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Unemployment + long list of suggested repairs for '98 Forester

Hi, folks.



I have a few car repair & maintenance dilemmas at the moment, and was hoping that folks here could help me out.



Here?s my situation: I recently finished my graduate degree, and I am completely unemployed and job searching. I have some money squirreled away to live on while I job hunt, but it will last a lot longer if I am using it to buy beans & rice than if I have to spend it all on car repairs.



I am planning to drive from North Carolina up to Boston and back in July for a road trip, and also need to take a trip out to the NC mountains (Chapel Hill to Asheville, roughly) in the next month.



I drive a 1998 Subaru Forester. It?s an automatic transmission, with roughly 129,000 miles on it. I?ve had the car for about 4 1/2 years now. I recently took the car in for an oil change at a local tire shop/mechanic with a decent reputation. They convinced me to get the 120,000 mile service done (a little late, I know). When I picked the car up, they had a long list of suggested repairs/maintenance that totaled up to about $2500. I have also had two issues with the car that they didn?t mention.



Given my financial situation and impending road trip, I?d love to hear your thoughts on what my options are with all of the repairs/issues. I?ve listed them all out below. I need to keep this car functional for the time being, but don?t want to sink too much $ into it because it?s starting to get old. When I have full-time employment again, I may consider purchasing a new vehicle ? but I?m not sure that it will be feasible to get a new car after I start working again, either ? maybe after another year or so.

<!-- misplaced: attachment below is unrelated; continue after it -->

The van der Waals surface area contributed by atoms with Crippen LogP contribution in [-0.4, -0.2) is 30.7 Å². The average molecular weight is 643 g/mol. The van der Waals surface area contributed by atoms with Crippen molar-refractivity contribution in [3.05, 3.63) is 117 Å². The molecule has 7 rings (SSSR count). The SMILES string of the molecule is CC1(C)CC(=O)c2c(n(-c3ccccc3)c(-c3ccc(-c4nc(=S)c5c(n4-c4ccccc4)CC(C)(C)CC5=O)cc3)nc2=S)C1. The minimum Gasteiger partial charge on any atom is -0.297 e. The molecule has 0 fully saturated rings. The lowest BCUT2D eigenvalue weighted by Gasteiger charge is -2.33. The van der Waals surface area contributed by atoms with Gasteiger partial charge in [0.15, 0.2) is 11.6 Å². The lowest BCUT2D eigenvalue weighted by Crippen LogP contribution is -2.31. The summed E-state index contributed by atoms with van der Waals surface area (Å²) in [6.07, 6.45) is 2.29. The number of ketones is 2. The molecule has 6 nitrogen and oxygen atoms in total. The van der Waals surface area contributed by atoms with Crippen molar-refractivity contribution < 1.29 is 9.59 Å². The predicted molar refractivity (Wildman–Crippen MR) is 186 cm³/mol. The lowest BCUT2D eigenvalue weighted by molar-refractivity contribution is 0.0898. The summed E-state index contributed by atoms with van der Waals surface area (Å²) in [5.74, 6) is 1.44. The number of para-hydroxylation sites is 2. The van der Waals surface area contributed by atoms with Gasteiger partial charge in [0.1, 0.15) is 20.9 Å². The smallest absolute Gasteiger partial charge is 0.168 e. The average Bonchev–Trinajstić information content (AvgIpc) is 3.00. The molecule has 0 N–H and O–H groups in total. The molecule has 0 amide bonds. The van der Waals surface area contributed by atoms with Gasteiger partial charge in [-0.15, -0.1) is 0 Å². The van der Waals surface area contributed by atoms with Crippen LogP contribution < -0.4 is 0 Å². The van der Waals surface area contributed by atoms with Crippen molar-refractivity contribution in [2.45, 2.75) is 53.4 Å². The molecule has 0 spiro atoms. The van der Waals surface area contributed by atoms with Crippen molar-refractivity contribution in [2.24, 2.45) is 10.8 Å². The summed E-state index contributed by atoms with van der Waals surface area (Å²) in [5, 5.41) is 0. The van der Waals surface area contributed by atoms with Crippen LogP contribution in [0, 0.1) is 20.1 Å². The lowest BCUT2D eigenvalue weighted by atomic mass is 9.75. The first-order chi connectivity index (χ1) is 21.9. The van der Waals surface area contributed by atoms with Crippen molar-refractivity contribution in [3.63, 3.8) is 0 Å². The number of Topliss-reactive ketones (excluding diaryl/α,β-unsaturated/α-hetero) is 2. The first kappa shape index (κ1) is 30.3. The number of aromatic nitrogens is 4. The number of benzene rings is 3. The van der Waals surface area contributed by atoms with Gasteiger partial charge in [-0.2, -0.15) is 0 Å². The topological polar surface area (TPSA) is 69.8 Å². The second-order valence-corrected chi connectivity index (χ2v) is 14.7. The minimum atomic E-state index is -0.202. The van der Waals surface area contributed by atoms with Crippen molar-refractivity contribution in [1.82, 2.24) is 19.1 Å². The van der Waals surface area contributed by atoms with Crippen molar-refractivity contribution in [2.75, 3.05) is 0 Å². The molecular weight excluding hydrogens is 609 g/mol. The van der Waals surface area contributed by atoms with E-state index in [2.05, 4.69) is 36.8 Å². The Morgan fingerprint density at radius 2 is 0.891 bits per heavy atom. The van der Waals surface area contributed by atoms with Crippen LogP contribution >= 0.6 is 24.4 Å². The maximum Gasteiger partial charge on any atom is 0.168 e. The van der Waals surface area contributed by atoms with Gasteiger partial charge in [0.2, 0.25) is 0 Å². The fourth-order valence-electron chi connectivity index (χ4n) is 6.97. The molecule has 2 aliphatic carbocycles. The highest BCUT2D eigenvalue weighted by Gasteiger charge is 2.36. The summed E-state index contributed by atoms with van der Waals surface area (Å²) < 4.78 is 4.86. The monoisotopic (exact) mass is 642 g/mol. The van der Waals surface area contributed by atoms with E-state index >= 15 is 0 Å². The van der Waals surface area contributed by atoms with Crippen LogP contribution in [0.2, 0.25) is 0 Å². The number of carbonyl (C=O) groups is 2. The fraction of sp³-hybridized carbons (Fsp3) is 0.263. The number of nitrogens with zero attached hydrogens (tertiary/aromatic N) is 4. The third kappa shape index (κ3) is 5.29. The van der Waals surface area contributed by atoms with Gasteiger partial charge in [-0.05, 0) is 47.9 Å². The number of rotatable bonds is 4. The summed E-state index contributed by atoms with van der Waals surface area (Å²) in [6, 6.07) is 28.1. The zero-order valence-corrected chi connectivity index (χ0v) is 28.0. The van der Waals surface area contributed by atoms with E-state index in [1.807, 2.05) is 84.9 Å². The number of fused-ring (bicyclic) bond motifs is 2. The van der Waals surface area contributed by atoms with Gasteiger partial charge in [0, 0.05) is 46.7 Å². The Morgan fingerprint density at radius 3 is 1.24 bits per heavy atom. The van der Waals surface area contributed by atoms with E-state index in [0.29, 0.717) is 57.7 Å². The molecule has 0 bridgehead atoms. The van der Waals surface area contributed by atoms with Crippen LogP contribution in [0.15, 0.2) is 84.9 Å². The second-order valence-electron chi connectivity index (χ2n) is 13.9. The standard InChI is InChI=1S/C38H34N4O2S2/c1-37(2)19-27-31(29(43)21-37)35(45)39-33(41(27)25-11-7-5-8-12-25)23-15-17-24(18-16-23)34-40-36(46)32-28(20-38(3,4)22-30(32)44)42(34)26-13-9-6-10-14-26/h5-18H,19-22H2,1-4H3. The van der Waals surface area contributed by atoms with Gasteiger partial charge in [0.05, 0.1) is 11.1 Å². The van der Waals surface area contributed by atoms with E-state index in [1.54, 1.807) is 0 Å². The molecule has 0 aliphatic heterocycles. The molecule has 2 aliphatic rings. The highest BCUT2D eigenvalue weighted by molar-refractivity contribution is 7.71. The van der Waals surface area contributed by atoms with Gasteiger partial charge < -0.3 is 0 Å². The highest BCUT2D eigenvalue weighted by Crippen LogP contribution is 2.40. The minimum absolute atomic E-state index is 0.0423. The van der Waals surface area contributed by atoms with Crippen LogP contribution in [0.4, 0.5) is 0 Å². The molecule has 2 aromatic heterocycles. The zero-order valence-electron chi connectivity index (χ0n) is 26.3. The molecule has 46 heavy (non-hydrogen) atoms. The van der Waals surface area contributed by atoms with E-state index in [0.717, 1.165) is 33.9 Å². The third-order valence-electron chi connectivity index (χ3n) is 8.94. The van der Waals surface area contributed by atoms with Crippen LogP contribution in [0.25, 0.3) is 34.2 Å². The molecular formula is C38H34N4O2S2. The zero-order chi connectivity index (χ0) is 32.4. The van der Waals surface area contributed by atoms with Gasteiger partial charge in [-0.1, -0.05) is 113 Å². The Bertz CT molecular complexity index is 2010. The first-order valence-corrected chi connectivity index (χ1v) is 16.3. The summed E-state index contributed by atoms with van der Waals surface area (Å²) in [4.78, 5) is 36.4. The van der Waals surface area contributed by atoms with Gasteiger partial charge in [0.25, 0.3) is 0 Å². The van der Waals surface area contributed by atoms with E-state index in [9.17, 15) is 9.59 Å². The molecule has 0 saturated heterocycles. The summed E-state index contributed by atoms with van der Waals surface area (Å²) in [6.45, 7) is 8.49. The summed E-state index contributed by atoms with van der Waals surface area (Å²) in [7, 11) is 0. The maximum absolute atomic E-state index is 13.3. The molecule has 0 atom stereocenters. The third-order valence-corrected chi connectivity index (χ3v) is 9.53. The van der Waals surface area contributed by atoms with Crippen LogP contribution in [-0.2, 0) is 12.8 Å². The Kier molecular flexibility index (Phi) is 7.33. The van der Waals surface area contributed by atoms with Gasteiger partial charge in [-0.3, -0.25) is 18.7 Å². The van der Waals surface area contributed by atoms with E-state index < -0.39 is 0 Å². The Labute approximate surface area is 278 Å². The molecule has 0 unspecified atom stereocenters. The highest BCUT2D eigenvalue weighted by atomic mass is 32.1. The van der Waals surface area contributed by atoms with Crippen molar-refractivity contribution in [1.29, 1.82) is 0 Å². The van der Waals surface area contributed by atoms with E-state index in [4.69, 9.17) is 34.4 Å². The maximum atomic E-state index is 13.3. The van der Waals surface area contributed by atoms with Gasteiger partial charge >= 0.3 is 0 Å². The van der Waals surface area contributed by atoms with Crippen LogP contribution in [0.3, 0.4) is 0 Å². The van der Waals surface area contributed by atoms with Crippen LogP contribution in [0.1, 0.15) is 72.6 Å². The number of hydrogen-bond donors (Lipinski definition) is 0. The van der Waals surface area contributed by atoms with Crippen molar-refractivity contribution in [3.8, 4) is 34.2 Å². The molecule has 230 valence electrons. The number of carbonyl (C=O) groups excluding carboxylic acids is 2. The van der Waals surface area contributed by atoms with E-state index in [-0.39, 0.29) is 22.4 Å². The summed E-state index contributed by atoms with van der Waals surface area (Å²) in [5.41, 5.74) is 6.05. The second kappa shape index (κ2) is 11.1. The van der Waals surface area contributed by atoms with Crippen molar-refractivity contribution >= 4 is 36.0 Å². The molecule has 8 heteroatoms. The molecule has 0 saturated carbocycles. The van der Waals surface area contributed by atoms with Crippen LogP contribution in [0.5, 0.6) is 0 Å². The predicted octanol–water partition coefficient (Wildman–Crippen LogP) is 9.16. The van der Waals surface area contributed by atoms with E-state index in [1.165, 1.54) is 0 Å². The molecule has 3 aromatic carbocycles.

ISSUES I HAVE NOTICED (after taking it to the Mechanic):



1. In the past 3-4 weeks, the airbag warning light has started to come on ? sometimes it?s after I?ve been driving for 10 minutes, sometimes it?s as soon as the car gets turned on (i.e., the airbag light does not shut off). The weather here has been hot (94 today!) ? not sure if this influences that.



2. The air conditioning is completely kaput. If I were just driving around town, I wouldn?t worry too much about this ? but the thought of taking a 12 hour road trip up to the Northeast without a/c in July makes me worry that my brain will fry in my skull, or that I?ll die of heatstroke. I would like to get it fixed, but I am afraid of the price. There is a local Meineke that is advertising free a/c checks, but I haven?t taken it there yet.